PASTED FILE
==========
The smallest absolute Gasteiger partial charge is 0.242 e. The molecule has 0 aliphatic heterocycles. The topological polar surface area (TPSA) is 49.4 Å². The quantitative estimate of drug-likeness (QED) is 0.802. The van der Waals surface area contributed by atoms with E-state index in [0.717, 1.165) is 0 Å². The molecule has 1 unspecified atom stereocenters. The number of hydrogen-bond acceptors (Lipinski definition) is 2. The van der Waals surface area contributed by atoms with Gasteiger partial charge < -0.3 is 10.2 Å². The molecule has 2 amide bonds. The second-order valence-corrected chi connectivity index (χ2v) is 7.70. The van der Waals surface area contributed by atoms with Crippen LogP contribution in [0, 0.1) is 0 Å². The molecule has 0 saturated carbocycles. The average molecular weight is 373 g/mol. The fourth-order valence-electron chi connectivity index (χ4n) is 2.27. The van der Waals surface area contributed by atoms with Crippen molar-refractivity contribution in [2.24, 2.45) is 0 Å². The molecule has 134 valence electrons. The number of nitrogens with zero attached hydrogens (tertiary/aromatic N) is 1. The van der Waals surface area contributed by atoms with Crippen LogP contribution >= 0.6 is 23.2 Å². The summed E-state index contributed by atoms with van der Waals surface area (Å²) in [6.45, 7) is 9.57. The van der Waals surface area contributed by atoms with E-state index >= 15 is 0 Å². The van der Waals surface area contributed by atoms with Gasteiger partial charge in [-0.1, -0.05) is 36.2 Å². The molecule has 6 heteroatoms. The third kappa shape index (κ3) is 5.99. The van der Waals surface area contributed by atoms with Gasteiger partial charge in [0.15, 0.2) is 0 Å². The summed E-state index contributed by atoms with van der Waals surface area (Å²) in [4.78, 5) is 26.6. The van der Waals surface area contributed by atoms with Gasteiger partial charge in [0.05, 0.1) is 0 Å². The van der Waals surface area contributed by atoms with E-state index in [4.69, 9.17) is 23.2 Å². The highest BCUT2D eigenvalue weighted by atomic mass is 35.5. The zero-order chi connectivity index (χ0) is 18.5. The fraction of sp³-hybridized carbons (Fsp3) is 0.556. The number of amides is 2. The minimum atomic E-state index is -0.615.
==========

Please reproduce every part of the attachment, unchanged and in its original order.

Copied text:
The smallest absolute Gasteiger partial charge is 0.242 e. The molecule has 0 aliphatic heterocycles. The topological polar surface area (TPSA) is 49.4 Å². The quantitative estimate of drug-likeness (QED) is 0.802. The van der Waals surface area contributed by atoms with E-state index in [0.717, 1.165) is 0 Å². The molecule has 1 unspecified atom stereocenters. The number of hydrogen-bond acceptors (Lipinski definition) is 2. The van der Waals surface area contributed by atoms with Gasteiger partial charge < -0.3 is 10.2 Å². The molecule has 2 amide bonds. The second-order valence-corrected chi connectivity index (χ2v) is 7.70. The van der Waals surface area contributed by atoms with Crippen LogP contribution in [0, 0.1) is 0 Å². The molecule has 0 saturated carbocycles. The average molecular weight is 373 g/mol. The fourth-order valence-electron chi connectivity index (χ4n) is 2.27. The van der Waals surface area contributed by atoms with Crippen molar-refractivity contribution in [2.24, 2.45) is 0 Å². The molecule has 134 valence electrons. The number of nitrogens with zero attached hydrogens (tertiary/aromatic N) is 1. The van der Waals surface area contributed by atoms with Crippen LogP contribution >= 0.6 is 23.2 Å². The summed E-state index contributed by atoms with van der Waals surface area (Å²) in [6.45, 7) is 9.57. The van der Waals surface area contributed by atoms with E-state index >= 15 is 0 Å². The van der Waals surface area contributed by atoms with Gasteiger partial charge in [-0.1, -0.05) is 36.2 Å². The molecule has 6 heteroatoms. The third kappa shape index (κ3) is 5.99. The van der Waals surface area contributed by atoms with Gasteiger partial charge in [0.15, 0.2) is 0 Å². The summed E-state index contributed by atoms with van der Waals surface area (Å²) in [4.78, 5) is 26.6. The van der Waals surface area contributed by atoms with Gasteiger partial charge in [0.05, 0.1) is 0 Å². The van der Waals surface area contributed by atoms with E-state index in [4.69, 9.17) is 23.2 Å². The highest BCUT2D eigenvalue weighted by atomic mass is 35.5. The zero-order chi connectivity index (χ0) is 18.5. The fraction of sp³-hybridized carbons (Fsp3) is 0.556. The number of amides is 2. The minimum atomic E-state index is -0.615.